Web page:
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PSNH officials say millions of dollars of projects on tap  

Public Service of New Hampshire officials say they will spend millions of dollars over the next several years to upgrade the state’s transmission lines to improve reliability and incorporate more renewable energy.

Fortunately for PSNH ratepayers, according to David Plante, PSNH’s project manager, the utility has been performing the upgrades on a piecemeal basis over several years. Unlike some of New Hampshire’s neighbors, he said, the state has not been forced to undergo a massive project to upgrade its transmission system.

“We got started earlier than Maine did and we did it in a piecemeal fashion,” he said.

Central Maine Power officials in Augusta recently rolled out a $500 million project to upgrade 485 miles of transmission lines that stretch from northern Maine to South Berwick and Eliot.

Mary-Jo Boisvert, a PSNH spokeswoman in Manchester, said the utility, which owns 1,000 transmission lines in New Hampshire, began several projects as early as 2001, as the state’s population grew by 9 percent between 1998 and 2007. Electricity usage over that same period increased 28 percent, and utility company officials realized they needed to improve the system so it could meet future demand.

Boisvert said several public policy decisions made by state lawmakers and regional power grid operators at ISO-New England in Holyoke, Mass., also precipitated the need to improve the transmission system.

As a result, PSNH’s capital budget has increased from $25 million in 2001 to more than $80 million in 2007. Boisvert said the cost of power transmission and upgrades represents a small percentage of the 14.5 cent per kilowatt average retail rate that PSNH customers pay.

She said it is actually less than one cent of that figure.

Tom Frantz, head of the electrical division at the New Hampshire Public Utilities Commission in Concord, said PSNH’s capital budget is projected to increase to more than $100 million in 2008.

Boisvert said future projects only will result in more spending as the utility carries out needed improvements.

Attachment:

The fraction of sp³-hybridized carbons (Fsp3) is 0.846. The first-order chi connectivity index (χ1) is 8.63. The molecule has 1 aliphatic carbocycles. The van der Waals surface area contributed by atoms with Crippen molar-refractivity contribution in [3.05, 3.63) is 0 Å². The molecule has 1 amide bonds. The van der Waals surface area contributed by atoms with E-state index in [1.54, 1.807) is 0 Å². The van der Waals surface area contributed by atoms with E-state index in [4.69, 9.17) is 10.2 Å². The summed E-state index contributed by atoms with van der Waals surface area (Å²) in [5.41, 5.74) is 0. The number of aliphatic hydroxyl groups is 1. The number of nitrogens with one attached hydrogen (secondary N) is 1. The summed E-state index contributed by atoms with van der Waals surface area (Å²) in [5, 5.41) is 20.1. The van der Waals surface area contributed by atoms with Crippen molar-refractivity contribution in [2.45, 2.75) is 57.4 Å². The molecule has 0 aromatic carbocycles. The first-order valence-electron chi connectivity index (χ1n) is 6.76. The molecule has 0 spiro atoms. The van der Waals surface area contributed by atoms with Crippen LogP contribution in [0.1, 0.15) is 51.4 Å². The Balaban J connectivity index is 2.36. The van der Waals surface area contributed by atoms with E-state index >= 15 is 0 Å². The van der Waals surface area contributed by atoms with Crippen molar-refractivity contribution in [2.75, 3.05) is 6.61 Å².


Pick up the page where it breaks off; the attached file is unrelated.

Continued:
She also said one of the most expensive projects on the horizon could be the proposed Coos County Loop. She said this project requires the transmission lines in Coos County to be upgraded so new biomass, wind and solar power generated there can be transported to Southern New Hampshire and other states as needed.

Boisvert said PSNH has to carry out that project to meet the state’s Renewable Portfolio Standards approved by state lawmakers. They call for the state to receive 25 percent of its electricity from renewable energy sources by 2025. Several other states, including Maine, Vermont and Massachusetts, have passed similar laws.

Boisvert said that project is still in the planning stages, but PSNH officials estimate it could cost $150 million to $200 million. One issue that is not clear is who will pay for those upgrades, she said.

It has yet to be determined if the costs will be borne by PSNH ratepayers, New Hampshire state taxpayers or shouldered by customers of member utility companies that make up ISO-New England throughout the Northeast.

“There’s no definitive answer,” Boisvert said.

As a way to help meet the portfolio standard, several New England states, including New Hampshire, may explore ways to import renewable energy from biomass, wind and hydroelectric plants in Canada, Boisvert said.

Some projects that PSNH is close to completing include the $75 million Monadnock Region to upgrade power lines and a new substation in Fitzwilliam, Plante said. The project also involves rebuilding 50 miles of 115-kilovolt transmission lines, he said.

As part of that project, Plante said, some of the lines between Franklin and Bow are being upgraded in addition to lines between Goffstown and Hillsboro. Some work also is being done on the lines located between Swanzey and Keene, he said.

A $28 million project in the White Mountains Region also is being done to improve transmission reliability, Plante said. He said three substations in Conway, Campton and Tamworth are being upgraded.

“We don’t really have anything huge planned for the Seacoast at the moment,” Plante said.

Plante said PSNH crews recently completed a new 140-megawatt transformer project at the Timber Swamp Substation in Hampton that cost $15 million.

Some projects still in the conceptual stages include the proposed construction of a 450-megawatt transformer at the Deerfield substation, Plante said, adding that the project also will involve rebuilding 12 miles of 115-kilovolt transmission lines from Deerfield to Madbury.

That project could cost as much as $40 million and be completed in 2012, he said. A new $12 million substation could be constructed in Rochester in 2012, he added.

By Robert M. Cook

Foster’s Daily Democrat

14 July 2008

This article is the work of the source indicated. Any opinions expressed in it are not necessarily those of National Wind Watch.

The copyright of this article resides with the author or publisher indicated. As part of its noncommercial effort to present the environmental, social, scientific, and economic issues of large-scale wind power development to a global audience seeking such information, National Wind Watch endeavors to observe “fair use” as provided for in section 107 of U.S. Copyright Law and similar “fair dealing” provisions of the copyright laws of other nations. Send requests to excerpt, general inquiries, and comments via e-mail.

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